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File::Stream - Regular expression delimited records from streams


  use File::Stream;
  my $stream = File::Stream->new($filehandle);
  $/ = qr/\s*,\s*/;
  print "$_\n" while <$stream>;

  # or:
  ($handler, $stream) = File::Stream->new(
    read_length => 1024,
    separator => qr{to_be_used_instead_of_$/},
  while(<$stream>) {...}
  my $line = $stream->readline(); # similar
  # extended usage:
  use URI;
  my $uri = URI->new('');
  my ($pre_match, $match) =
    $handler->find('literal_string', qr/regex/, $uri);
  # $match contains whichever argument to find() was found first.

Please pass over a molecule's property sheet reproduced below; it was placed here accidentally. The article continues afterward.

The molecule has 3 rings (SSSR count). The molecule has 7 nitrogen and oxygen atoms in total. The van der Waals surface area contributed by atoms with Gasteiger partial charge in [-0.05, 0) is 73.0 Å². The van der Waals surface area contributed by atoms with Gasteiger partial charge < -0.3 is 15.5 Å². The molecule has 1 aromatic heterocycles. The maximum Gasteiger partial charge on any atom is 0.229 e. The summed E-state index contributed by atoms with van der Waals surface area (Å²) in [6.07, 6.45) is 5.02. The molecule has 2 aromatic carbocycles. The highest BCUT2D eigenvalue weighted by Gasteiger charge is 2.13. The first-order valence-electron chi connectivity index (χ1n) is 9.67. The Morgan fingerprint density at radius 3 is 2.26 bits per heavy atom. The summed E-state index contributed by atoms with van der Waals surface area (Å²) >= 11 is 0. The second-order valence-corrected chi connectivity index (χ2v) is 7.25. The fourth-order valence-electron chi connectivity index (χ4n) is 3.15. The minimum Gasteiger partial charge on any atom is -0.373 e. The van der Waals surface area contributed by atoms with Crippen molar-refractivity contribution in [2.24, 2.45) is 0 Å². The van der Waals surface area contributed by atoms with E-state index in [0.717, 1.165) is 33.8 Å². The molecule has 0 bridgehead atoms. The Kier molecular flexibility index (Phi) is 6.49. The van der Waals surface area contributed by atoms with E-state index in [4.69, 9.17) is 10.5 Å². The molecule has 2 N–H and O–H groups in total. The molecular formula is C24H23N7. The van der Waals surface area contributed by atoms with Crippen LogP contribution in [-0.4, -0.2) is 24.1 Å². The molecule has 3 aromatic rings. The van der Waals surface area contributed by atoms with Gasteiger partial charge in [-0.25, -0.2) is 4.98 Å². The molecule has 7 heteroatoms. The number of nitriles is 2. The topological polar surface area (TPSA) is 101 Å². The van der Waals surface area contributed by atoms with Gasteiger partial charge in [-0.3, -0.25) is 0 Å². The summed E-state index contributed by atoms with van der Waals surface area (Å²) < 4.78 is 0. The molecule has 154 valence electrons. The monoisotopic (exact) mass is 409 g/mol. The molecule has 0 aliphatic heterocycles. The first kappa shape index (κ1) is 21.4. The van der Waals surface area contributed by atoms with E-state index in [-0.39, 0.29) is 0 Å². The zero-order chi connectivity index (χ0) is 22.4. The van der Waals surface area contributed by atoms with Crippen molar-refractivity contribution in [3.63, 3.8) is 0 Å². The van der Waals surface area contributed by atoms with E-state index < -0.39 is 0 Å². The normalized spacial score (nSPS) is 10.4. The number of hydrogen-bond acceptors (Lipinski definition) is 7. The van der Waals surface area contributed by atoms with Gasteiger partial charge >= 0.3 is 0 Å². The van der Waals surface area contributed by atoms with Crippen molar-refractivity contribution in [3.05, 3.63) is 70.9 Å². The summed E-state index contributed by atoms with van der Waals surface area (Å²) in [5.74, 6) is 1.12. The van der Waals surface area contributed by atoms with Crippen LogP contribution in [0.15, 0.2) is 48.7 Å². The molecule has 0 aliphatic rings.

# $pre_match contains all that was before the first token that was found.
  # both the contents of $match and $pre_match have been removed from the
  # data stream (buffer).
  # Since version 2.10 of the module, you can use seek() and tell() on
  # File::Stream objects:
  my $position = tell($stream);
  # ...
  seek($stream, 0, $position); # rewind


Perl filehandles are streams, but sometimes they just aren't powerful enough. This module offers to have streams from filehandles searched with regexes and allows the global input record separator variable to contain regexes.

Thus, readline() and the <> operator can now return records delimited by regular expression matches.

There are some very important gripes with applying regular expressions to (possibly infinite) streams. Please read the CAVEATS section of this documentation carfully.




The new() constructor takes a filehandle (or a glob reference) as first argument. The following arguments are interpreted as key/value pairs with the following parameters being defined: